I just want to finish off before we go to Q&A with this one image. This is basically the last 100 years of marketing in one slide. What we’ve been trained as marketers over time is that if you put enough media in the top of the funnel, it will result in repeat business at the bottom of the funnel. As I said, it simply does not work. I’ve talked to marketers from New Zealand to Iceland and the Middle East back to New Jersey. It simply doesn’t work anymore. There’s no relationship between how much you spend on media and how much that actually pops your top line, but it doesn’t mean this funnel doesn’t work.

What it means is we have to look at the funnel and use it in a totally different way. What we need to do now is put all of our time, attention, resources and inspiration at the bottom of the funnel, as close to the consumer as we possibly can. In most cases, that first interaction with a human being that they have in your retail space is what will ultimately create this effect. The consumer, if they have a remarkable experience, becomes the most powerful media engine in the entire marketplace.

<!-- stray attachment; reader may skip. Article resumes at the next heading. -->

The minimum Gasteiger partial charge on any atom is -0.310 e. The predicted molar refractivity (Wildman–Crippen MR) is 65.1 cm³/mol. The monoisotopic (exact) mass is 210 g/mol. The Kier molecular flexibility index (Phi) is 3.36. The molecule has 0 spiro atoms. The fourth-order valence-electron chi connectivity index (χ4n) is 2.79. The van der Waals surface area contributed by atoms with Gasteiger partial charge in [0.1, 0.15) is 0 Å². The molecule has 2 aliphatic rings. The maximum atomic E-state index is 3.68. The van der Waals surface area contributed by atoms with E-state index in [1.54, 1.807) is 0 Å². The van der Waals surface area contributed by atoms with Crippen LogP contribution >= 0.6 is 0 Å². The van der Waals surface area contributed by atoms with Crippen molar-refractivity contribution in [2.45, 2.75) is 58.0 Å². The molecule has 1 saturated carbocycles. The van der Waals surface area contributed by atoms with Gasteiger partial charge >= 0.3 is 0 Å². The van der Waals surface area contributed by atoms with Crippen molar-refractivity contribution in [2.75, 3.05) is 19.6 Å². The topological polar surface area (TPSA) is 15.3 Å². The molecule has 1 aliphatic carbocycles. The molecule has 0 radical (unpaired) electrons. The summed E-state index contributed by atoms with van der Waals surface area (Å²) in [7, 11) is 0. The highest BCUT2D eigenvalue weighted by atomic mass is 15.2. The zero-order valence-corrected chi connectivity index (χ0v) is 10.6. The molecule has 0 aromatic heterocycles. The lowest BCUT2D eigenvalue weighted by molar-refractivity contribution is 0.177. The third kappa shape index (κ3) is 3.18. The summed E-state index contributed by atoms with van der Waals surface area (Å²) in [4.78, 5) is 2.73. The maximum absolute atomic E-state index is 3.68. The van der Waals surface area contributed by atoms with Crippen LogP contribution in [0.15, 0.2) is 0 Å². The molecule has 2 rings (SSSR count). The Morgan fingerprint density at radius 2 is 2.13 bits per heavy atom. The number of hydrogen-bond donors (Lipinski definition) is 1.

With that, thank you very much, and let’s go to Q&A.


Andrew Gaffney:

Awesome. Thanks, Doug. I’ve heard parts of that in the past but it’s always refreshing for me and always enlightening for me and I’m sure it was for the audience as well, so thank you very much. I want to remind everyone out there, go ahead and type in your questions for Doug. We’re going to spend about 10 minutes going through some questions. I’ve already had some good ones come in, but make sure that you go ahead and type those in and take advantage of this opportunity to get some further insights from Doug.

So Doug, let me jump in. The first question, you mentioned in the past the way we measure retail needs to change from the primarily invest inventory focus to more customer focused metrics. What are some of those metrics that you’re seeing prioritized by retailers to drive this transformation more to the store’s media?


Doug Stephens: